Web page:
Halloween isn’t the only cavity holiday. Heart shaped boxes of chocolates, candy hearts, peanut butter hearts, and M&Ms are just a few popular candies every Valentine’s Day. These treats have concentrated amounts of sugar. Whenever sugar comes in contact with the bacteria in your mouth, an acid is produced that attacks teeth and can cause cavities.
Each tooth is covered by a hard mineral substance called enamel. The enamel helps to protect your teeth, but because it’s a mineral, it can break down when it makes contact with the acids in your mouth. This is one of many reasons why drinking water is really good for the health of your mouth. It washes over your teeth and gums along with your saliva, helping to combat the acid and buildup of bacteria. Sugars and starches are the main enemies here, because bacteria thrive on them.
Once enough bacteria builds up, it’s going to form into plaque and then tartar, two or more enemies of your enamel. If you fail to take care of your teeth by brushing, flossing and drinking plenty of water, then the tartar and plaque will eventually eat away at the enamel, forming tiny holes that compromise the hard surface. This is what’s known as tooth decay. If enough acid builds up over time, these tiny holes get a little larger until they eventually become cavities.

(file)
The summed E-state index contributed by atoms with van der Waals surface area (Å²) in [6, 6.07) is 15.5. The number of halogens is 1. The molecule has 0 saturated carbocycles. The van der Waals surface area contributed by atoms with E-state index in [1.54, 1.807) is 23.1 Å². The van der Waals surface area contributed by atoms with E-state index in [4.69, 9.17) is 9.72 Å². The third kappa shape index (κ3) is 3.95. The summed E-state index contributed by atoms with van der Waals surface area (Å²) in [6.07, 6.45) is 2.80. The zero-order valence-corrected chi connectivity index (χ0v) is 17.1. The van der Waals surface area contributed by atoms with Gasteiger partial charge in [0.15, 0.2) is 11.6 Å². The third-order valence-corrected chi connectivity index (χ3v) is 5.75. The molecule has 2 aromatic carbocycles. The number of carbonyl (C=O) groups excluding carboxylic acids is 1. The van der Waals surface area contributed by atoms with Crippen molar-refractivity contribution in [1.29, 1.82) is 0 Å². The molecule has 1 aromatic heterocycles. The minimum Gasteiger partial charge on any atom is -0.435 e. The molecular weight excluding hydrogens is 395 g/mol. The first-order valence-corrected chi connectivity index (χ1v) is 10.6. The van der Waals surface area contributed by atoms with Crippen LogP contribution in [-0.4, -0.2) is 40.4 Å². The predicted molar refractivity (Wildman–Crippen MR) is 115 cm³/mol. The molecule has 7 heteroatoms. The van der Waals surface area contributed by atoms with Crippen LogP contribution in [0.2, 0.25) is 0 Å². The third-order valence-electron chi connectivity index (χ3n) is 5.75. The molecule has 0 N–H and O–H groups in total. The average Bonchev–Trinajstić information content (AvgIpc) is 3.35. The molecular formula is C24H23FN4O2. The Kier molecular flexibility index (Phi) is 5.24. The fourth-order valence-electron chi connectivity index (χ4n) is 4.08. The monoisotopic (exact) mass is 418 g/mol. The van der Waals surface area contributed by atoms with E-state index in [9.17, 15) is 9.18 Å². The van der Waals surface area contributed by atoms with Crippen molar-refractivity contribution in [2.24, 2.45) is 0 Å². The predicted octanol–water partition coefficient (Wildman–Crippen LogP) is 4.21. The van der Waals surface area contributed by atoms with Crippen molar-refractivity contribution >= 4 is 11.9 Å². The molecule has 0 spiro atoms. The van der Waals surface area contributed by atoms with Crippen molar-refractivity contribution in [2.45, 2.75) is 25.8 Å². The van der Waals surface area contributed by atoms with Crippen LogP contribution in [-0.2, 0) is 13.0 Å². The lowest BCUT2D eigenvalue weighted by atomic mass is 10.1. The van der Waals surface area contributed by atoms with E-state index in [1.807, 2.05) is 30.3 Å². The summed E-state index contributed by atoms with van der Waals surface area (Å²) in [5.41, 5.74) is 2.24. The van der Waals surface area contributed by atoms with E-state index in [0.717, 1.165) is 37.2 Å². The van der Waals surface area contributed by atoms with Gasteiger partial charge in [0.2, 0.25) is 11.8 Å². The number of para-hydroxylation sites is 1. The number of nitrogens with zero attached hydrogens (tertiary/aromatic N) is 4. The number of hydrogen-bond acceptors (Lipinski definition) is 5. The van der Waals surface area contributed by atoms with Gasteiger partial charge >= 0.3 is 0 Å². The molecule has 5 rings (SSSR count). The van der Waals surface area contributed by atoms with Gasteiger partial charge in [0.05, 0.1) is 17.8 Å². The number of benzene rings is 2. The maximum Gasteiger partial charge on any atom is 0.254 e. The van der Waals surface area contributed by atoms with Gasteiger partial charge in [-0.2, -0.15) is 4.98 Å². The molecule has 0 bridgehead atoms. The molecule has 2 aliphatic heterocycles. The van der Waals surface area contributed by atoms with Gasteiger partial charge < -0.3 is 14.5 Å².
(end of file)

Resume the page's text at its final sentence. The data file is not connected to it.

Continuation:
So what to do this Valentines Day???
Some foods and candies create more problems for your teeth than others, including those that are sticky, dissolve slowly or are sucked, such as lollipops, hard candies, toffee, gum drops, taffy, caramel, peanut brittle, and high-energy sports bars. Make wise candy choices this Valentine’s Day or do indulge in your Valentine’s treat but make sure to maintain good oral health. Brushing with fluoride toothpaste twice daily, flossing once per day, drinking lots of water and rinsing with an alcohol-free mouthwash are all excellent preventative measures. You can also avoid sugary or starchy foods and, of course, visit your dentist twice a year for regular, professional cleanings. (http://health.howstuffworks.com/wellness/oral-care/problems/how-do-cavities-form.htm)
If you need to schedule a cleaning or check-up please do not hesitate and call today (972-233-1311)
❤️❤️HAPPY VALENTINE’S DAY FROM DR. MITCHELL & STAFF ❤️❤️